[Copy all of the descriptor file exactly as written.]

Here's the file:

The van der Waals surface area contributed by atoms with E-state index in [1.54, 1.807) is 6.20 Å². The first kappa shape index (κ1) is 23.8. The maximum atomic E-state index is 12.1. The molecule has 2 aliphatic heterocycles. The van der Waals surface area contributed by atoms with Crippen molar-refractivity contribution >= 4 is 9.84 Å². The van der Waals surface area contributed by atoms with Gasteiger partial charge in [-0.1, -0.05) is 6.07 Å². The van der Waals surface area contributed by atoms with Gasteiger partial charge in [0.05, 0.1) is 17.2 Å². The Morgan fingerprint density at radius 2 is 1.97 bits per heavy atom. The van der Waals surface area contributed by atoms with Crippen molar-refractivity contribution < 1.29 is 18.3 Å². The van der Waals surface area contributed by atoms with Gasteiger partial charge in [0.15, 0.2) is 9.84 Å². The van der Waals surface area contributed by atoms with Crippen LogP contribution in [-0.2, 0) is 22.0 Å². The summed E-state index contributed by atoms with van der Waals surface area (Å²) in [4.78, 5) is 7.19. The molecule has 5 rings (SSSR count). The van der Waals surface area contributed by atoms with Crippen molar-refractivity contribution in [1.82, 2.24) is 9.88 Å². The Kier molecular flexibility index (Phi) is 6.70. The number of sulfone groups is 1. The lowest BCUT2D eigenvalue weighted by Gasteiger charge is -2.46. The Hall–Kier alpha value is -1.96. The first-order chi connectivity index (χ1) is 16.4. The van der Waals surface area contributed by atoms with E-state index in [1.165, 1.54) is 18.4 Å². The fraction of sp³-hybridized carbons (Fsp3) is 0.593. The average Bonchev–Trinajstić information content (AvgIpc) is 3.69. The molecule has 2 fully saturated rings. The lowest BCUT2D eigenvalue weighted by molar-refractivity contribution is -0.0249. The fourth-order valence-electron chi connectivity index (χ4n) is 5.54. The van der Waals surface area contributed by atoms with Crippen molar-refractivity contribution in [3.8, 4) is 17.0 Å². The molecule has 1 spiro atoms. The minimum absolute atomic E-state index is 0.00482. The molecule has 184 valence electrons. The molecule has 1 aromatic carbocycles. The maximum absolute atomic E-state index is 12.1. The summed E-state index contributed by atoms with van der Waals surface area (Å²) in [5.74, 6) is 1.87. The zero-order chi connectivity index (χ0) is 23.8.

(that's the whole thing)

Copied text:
The van der Waals surface area contributed by atoms with E-state index in [1.54, 1.807) is 6.20 Å². The first kappa shape index (κ1) is 23.8. The maximum atomic E-state index is 12.1. The molecule has 2 aliphatic heterocycles. The van der Waals surface area contributed by atoms with Crippen molar-refractivity contribution >= 4 is 9.84 Å². The van der Waals surface area contributed by atoms with Gasteiger partial charge in [-0.1, -0.05) is 6.07 Å². The van der Waals surface area contributed by atoms with Gasteiger partial charge in [0.05, 0.1) is 17.2 Å². The Morgan fingerprint density at radius 2 is 1.97 bits per heavy atom. The van der Waals surface area contributed by atoms with Crippen molar-refractivity contribution < 1.29 is 18.3 Å². The van der Waals surface area contributed by atoms with Gasteiger partial charge in [0.15, 0.2) is 9.84 Å². The van der Waals surface area contributed by atoms with Crippen LogP contribution in [-0.2, 0) is 22.0 Å². The summed E-state index contributed by atoms with van der Waals surface area (Å²) in [4.78, 5) is 7.19. The molecule has 5 rings (SSSR count). The van der Waals surface area contributed by atoms with Crippen molar-refractivity contribution in [1.82, 2.24) is 9.88 Å². The Kier molecular flexibility index (Phi) is 6.70. The number of sulfone groups is 1. The lowest BCUT2D eigenvalue weighted by Gasteiger charge is -2.46. The Hall–Kier alpha value is -1.96. The first-order chi connectivity index (χ1) is 16.4. The van der Waals surface area contributed by atoms with E-state index in [1.165, 1.54) is 18.4 Å². The fraction of sp³-hybridized carbons (Fsp3) is 0.593. The average Bonchev–Trinajstić information content (AvgIpc) is 3.69. The molecule has 2 fully saturated rings. The lowest BCUT2D eigenvalue weighted by molar-refractivity contribution is -0.0249. The fourth-order valence-electron chi connectivity index (χ4n) is 5.54. The van der Waals surface area contributed by atoms with Crippen molar-refractivity contribution in [3.8, 4) is 17.0 Å². The molecule has 1 spiro atoms. The minimum absolute atomic E-state index is 0.00482. The molecule has 184 valence electrons. The molecule has 1 aromatic carbocycles. The maximum absolute atomic E-state index is 12.1. The summed E-state index contributed by atoms with van der Waals surface area (Å²) in [5.74, 6) is 1.87. The zero-order chi connectivity index (χ0) is 23.8.